Whether you're looking to write stories or a novel, this course will introduce key elements of fiction: character, plot, voice, setting, and point of view. Through a combination of published examples, writing prompts, and feedback from both classmates and the instructor, this course provides a practical and straightforward foundation in craft that will help writers take their fiction to the next level.
August 7: Scholarship Donation Day
August 8: Member registration opens at 10:30 am
August 15: General registration opens at 10:30 am
August 21: Last day of Early Bird pricing
What to Expect from an Asynchronous Class with Hugo House:
Asynchronous classes are perfect for students that need flexibility!
During an asynchronous class, instructors release new lessons once per week. Students then have one week to complete that lesson and any accompanying coursework. You'll learn as much as you would in a traditional class but with the flexibility to work at the best times for your schedule!
While there are no live sessions, asynchronous classes are still a lively and rigorous experience. Async classes are not static lessons but an adaptable and energetic community space. Be ready to work in a collaborative environment, giving and receiving feedback on your writing, participating in discussions, and growing your writing practice in a way that works best for you!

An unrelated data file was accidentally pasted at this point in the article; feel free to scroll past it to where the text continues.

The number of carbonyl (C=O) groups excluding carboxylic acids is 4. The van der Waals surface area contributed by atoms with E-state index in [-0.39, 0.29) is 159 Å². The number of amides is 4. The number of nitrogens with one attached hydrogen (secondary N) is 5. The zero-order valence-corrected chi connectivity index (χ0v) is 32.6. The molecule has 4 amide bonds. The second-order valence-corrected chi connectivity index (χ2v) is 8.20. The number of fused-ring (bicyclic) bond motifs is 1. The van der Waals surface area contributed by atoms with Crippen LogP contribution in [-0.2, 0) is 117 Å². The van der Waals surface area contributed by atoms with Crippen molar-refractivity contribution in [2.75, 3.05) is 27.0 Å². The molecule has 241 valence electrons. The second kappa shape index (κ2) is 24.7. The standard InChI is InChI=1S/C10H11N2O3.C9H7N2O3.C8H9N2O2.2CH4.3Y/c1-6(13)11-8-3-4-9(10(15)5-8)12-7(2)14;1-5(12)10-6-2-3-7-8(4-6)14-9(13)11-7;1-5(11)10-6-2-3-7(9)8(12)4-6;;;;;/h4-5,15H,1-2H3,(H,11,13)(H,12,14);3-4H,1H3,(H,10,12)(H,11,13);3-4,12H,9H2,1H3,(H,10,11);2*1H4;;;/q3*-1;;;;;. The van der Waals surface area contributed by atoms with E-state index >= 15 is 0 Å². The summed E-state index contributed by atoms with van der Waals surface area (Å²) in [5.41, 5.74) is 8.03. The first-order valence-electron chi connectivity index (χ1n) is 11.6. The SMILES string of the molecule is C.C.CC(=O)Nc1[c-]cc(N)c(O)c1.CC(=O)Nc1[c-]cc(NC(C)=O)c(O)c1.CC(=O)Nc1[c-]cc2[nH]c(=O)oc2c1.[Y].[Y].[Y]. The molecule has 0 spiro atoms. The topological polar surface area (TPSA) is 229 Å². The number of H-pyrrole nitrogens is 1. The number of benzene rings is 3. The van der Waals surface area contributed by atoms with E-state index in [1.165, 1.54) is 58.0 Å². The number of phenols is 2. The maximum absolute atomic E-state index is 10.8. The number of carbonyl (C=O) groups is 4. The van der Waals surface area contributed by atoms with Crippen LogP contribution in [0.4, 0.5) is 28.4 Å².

This class includes six sessions released weekly from November 6–December 11 to be completed at your own pace. Class sessions will be archived 1–2 weeks after the last lesson is released.
Peter Mountford is the author of the novels A Young Man's Guide to Late Capitalism (2012 Washington State Book Award in fiction), and The Dismal Science (a NYT editor's choice). His work has appeared in The Paris Review, Southern Review, The Atlantic, The Sun, Granta, and The Missouri Review. He is currently on faculty at Sierra Nevada University's MFA program, teaches at Creative Nonfiction, Hugo House, and is a writing coach and developmental editor. Peter's former students and clients have gone on to publish numerous books and stories and articles, and include two NYT best-selling novelists (Tara Conklin and Rachel Griffin).
Teaching Style and Philosophy: I believe the best I can do for students is help free them from the tyranny of talent and the whims of inspiration, which are fair-weather friends. Instead, I want you to hone your personal aesthetic, and to develop an authorial voice, and most importantly develop fluency with the elements of craft. One you can control what's happening on the page with ease, producing publishable work is no longer a mysterious fluke, but a familiar and non-scary process.